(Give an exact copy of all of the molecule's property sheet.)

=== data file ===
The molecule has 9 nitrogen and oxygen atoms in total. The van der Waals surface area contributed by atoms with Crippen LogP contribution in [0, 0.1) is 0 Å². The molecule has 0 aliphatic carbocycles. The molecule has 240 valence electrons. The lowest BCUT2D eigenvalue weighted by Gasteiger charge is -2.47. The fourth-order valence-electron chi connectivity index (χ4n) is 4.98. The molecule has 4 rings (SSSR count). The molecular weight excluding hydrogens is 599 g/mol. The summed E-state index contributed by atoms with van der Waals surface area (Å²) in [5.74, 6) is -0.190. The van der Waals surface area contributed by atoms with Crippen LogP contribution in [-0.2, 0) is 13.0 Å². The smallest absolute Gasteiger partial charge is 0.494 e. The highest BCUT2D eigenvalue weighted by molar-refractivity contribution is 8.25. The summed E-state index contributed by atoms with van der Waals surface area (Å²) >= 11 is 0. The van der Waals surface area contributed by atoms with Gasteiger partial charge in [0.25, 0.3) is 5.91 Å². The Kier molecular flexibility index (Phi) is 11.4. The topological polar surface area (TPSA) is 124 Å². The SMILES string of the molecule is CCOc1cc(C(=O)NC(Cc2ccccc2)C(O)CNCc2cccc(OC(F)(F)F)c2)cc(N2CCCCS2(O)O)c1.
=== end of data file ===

The molecule has 9 nitrogen and oxygen atoms in total. The van der Waals surface area contributed by atoms with Crippen LogP contribution in [0, 0.1) is 0 Å². The molecule has 0 aliphatic carbocycles. The molecule has 240 valence electrons. The lowest BCUT2D eigenvalue weighted by Gasteiger charge is -2.47. The fourth-order valence-electron chi connectivity index (χ4n) is 4.98. The molecule has 4 rings (SSSR count). The molecular weight excluding hydrogens is 599 g/mol. The summed E-state index contributed by atoms with van der Waals surface area (Å²) in [5.74, 6) is -0.190. The van der Waals surface area contributed by atoms with Crippen LogP contribution in [-0.2, 0) is 13.0 Å². The smallest absolute Gasteiger partial charge is 0.494 e. The highest BCUT2D eigenvalue weighted by molar-refractivity contribution is 8.25. The summed E-state index contributed by atoms with van der Waals surface area (Å²) >= 11 is 0. The van der Waals surface area contributed by atoms with Gasteiger partial charge in [0.25, 0.3) is 5.91 Å². The Kier molecular flexibility index (Phi) is 11.4. The topological polar surface area (TPSA) is 124 Å². The SMILES string of the molecule is CCOc1cc(C(=O)NC(Cc2ccccc2)C(O)CNCc2cccc(OC(F)(F)F)c2)cc(N2CCCCS2(O)O)c1.